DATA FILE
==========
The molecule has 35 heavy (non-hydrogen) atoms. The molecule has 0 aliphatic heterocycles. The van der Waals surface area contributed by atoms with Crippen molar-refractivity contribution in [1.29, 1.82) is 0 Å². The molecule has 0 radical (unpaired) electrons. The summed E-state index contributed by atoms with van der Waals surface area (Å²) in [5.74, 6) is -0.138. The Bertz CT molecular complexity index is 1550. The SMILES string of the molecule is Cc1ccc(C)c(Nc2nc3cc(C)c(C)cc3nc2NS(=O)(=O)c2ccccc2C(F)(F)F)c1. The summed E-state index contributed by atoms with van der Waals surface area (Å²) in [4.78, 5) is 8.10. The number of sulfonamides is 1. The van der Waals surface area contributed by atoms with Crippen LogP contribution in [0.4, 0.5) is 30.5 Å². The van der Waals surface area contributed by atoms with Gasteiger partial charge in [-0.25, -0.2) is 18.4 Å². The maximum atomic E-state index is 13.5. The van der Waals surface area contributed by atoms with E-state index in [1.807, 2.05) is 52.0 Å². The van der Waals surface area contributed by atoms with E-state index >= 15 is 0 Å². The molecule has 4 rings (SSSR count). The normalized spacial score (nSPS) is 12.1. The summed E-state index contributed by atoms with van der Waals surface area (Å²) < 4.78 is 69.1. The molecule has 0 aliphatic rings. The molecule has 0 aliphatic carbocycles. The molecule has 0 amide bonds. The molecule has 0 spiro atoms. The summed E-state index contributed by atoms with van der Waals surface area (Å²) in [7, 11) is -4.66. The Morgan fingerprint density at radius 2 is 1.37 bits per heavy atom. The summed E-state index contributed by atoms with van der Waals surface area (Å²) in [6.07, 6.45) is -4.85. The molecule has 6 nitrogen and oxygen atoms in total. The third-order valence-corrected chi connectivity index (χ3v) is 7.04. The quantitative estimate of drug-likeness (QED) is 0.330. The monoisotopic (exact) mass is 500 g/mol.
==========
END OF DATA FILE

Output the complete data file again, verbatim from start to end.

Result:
The molecule has 35 heavy (non-hydrogen) atoms. The molecule has 0 aliphatic heterocycles. The van der Waals surface area contributed by atoms with Crippen molar-refractivity contribution in [1.29, 1.82) is 0 Å². The molecule has 0 radical (unpaired) electrons. The summed E-state index contributed by atoms with van der Waals surface area (Å²) in [5.74, 6) is -0.138. The Bertz CT molecular complexity index is 1550. The SMILES string of the molecule is Cc1ccc(C)c(Nc2nc3cc(C)c(C)cc3nc2NS(=O)(=O)c2ccccc2C(F)(F)F)c1. The summed E-state index contributed by atoms with van der Waals surface area (Å²) in [4.78, 5) is 8.10. The number of sulfonamides is 1. The van der Waals surface area contributed by atoms with Crippen LogP contribution in [0.4, 0.5) is 30.5 Å². The van der Waals surface area contributed by atoms with Gasteiger partial charge in [-0.25, -0.2) is 18.4 Å². The maximum atomic E-state index is 13.5. The van der Waals surface area contributed by atoms with E-state index in [1.807, 2.05) is 52.0 Å². The van der Waals surface area contributed by atoms with E-state index >= 15 is 0 Å². The molecule has 4 rings (SSSR count). The normalized spacial score (nSPS) is 12.1. The summed E-state index contributed by atoms with van der Waals surface area (Å²) < 4.78 is 69.1. The molecule has 0 aliphatic rings. The molecule has 0 aliphatic carbocycles. The molecule has 0 amide bonds. The molecule has 0 spiro atoms. The summed E-state index contributed by atoms with van der Waals surface area (Å²) in [7, 11) is -4.66. The Morgan fingerprint density at radius 2 is 1.37 bits per heavy atom. The summed E-state index contributed by atoms with van der Waals surface area (Å²) in [6.07, 6.45) is -4.85. The molecule has 6 nitrogen and oxygen atoms in total. The third-order valence-corrected chi connectivity index (χ3v) is 7.04. The quantitative estimate of drug-likeness (QED) is 0.330. The monoisotopic (exact) mass is 500 g/mol.